Like a sudden snap of the fingers, a third of the college football season has been completed. It seems that time is advancing with greater alacrity than ever in the past.
It was not all that long ago that there seemed to be more of a measured pace with the playing of this great college game. The fall seemed to walk. It didn’t run. Now it sprints. The initial weekend in September, we get underway with the first game, which is a reminder that in the past, the players did not report until Labor Day weekend.
Getting to the top is one thing. Staying there is another. They are swooning in Fayetteville, Arkansas today, but carping in nearby Clemson. They are scratching their heads in Columbus, Ohio, and Southern California had enough of Clay Helton two games into the season. Nothing is swifter on a college campus than alumni discontent—not even the fastest running back in the country can match disgruntled grads and aficionados. Since Pete Carroll left the Trojans, following the 2009 season, USC has had five head coaches including interims.
They can’t seem to get it right in Austin, Texas. Not sure how to evaluate the current head coach Steve Sarkisian, who obviously has succeeded in the big time. He arrived in Austin with affiliations which bode well for his latest team, but he also showed up with baggage. Obviously, time will tell if he has the right stuff.
How can you not get it right at Texas? If you evaluate all the schools in the country, the view here is that none has more potential than that of the Longhorns. There are players upon players in the Lone Star state. There is tradition and, most of all, there is abundant money. The only thing that can slow down the revenue streams at Texas and Texas A&M is the electric car but that seems to be “down the road.”
Florida certainly has assets, recruiting base and weather. Georgia has plenty of that, too. While the Bulldogs, like many other schools, recruit nationally such as Alabama and Clemson lately, succeeding long term is enhanced by home state recruiting advantage.
The Bulldogs are on the way to establishing an exceptional facility complex. The Bulldog constituency has been generous over the years, but there needs to be a commitment of legacy donors, moving forward.
One of the things, Sam Pittman, coach of Georgia’s next opponent, immediately noticed was that Bulldog fans “really travel well.” He had not seen fans flock to out of town sites that surpassed that of UGA.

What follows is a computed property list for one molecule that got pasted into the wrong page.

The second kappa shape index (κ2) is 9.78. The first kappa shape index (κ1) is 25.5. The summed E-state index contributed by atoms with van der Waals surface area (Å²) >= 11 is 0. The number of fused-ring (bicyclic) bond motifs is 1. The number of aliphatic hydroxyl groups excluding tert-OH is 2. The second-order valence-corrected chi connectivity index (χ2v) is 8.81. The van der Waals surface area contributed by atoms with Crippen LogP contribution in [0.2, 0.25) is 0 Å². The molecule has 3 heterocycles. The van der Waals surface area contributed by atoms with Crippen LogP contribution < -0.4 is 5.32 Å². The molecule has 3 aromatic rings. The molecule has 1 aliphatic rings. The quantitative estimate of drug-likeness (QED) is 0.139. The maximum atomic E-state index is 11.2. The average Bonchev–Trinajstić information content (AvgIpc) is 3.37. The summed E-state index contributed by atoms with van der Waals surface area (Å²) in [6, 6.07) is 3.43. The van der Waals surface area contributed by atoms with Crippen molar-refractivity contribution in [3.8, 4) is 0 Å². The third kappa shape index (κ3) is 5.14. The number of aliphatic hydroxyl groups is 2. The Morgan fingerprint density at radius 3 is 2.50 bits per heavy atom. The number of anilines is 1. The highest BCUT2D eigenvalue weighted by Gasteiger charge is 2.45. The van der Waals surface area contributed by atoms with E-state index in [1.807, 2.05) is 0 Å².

Not sure of the attendance figures from last week’s game in Nashville, but the dominant color at Dudley Field, both sides of the stadium, was flaming red. A friend living in South Bend, says that Notre Dame still talks about the excessive number of Georgia fans, who showed up for the game with the Irish at Notre Dame Stadium in 2017.
Georgia’s incumbent coach has remarkable vision and influences giving at all levels, which stimulates overt passion. He is as organized as he possibly could be. Eisenhower could have used him when the Supreme Allied Commander was planning the D-Day invasion.
Kirby’s recruiting acumen is unparalleled. His energy level is pent-house-like—always at the top. He is smart, he is savvy and he is keenly balanced. While he is enthusiastic, he is never negatively emotional. He has keen judgment and never loses control. He can make cogent decisions under pressure.
On top of all that, he is well rounded. He enjoys quail hunting and golf in the off season but there is not much of that. He is committed to elevating, tweaking and enhancing his program every hour of the day the entire year.
With a Masters degree, he knows the value of a college education and wants that to come about for all his players. He supports University campaigns and programs. He is a proud donor to his alma mater.
He gets high marks in all phases, but especially in recruiting, player management and development. He is an intellectual football coach who is on top of his game. I would say that Georgia got it right with Kirby Smart.
Having said that, there is this reminder. None of that guarantees a national championship. However, to win a championship, you have to do the things he is doing.